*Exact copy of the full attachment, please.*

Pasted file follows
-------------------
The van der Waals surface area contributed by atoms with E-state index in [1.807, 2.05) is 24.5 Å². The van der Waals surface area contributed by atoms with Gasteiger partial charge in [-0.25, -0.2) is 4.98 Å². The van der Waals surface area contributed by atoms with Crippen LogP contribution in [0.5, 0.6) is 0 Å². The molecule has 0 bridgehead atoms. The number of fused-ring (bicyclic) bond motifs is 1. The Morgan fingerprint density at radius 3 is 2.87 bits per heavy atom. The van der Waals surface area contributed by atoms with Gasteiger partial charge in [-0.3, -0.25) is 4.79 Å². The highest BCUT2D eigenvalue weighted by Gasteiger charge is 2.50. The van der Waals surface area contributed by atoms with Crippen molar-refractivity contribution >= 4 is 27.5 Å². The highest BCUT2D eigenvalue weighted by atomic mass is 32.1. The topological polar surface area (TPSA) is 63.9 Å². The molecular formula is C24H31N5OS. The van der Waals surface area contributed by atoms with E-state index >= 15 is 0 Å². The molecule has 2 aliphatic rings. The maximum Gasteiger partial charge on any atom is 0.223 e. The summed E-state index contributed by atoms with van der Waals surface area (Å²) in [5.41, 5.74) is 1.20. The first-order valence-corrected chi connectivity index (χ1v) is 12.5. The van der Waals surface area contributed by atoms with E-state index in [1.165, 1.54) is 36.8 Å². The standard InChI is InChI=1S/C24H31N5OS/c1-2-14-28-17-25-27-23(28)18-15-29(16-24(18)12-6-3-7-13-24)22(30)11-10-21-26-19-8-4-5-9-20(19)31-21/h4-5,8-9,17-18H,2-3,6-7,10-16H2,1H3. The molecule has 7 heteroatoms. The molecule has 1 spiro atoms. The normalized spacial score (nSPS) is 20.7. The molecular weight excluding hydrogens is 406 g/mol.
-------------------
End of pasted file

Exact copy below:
The van der Waals surface area contributed by atoms with E-state index in [1.807, 2.05) is 24.5 Å². The van der Waals surface area contributed by atoms with Gasteiger partial charge in [-0.25, -0.2) is 4.98 Å². The van der Waals surface area contributed by atoms with Crippen LogP contribution in [0.5, 0.6) is 0 Å². The molecule has 0 bridgehead atoms. The number of fused-ring (bicyclic) bond motifs is 1. The Morgan fingerprint density at radius 3 is 2.87 bits per heavy atom. The van der Waals surface area contributed by atoms with Gasteiger partial charge in [-0.3, -0.25) is 4.79 Å². The highest BCUT2D eigenvalue weighted by Gasteiger charge is 2.50. The van der Waals surface area contributed by atoms with Crippen molar-refractivity contribution >= 4 is 27.5 Å². The highest BCUT2D eigenvalue weighted by atomic mass is 32.1. The topological polar surface area (TPSA) is 63.9 Å². The molecular formula is C24H31N5OS. The van der Waals surface area contributed by atoms with E-state index >= 15 is 0 Å². The molecule has 2 aliphatic rings. The maximum Gasteiger partial charge on any atom is 0.223 e. The summed E-state index contributed by atoms with van der Waals surface area (Å²) in [5.41, 5.74) is 1.20. The first-order valence-corrected chi connectivity index (χ1v) is 12.5. The van der Waals surface area contributed by atoms with E-state index in [1.165, 1.54) is 36.8 Å². The standard InChI is InChI=1S/C24H31N5OS/c1-2-14-28-17-25-27-23(28)18-15-29(16-24(18)12-6-3-7-13-24)22(30)11-10-21-26-19-8-4-5-9-20(19)31-21/h4-5,8-9,17-18H,2-3,6-7,10-16H2,1H3. The molecule has 7 heteroatoms. The molecule has 1 spiro atoms. The normalized spacial score (nSPS) is 20.7. The molecular weight excluding hydrogens is 406 g/mol.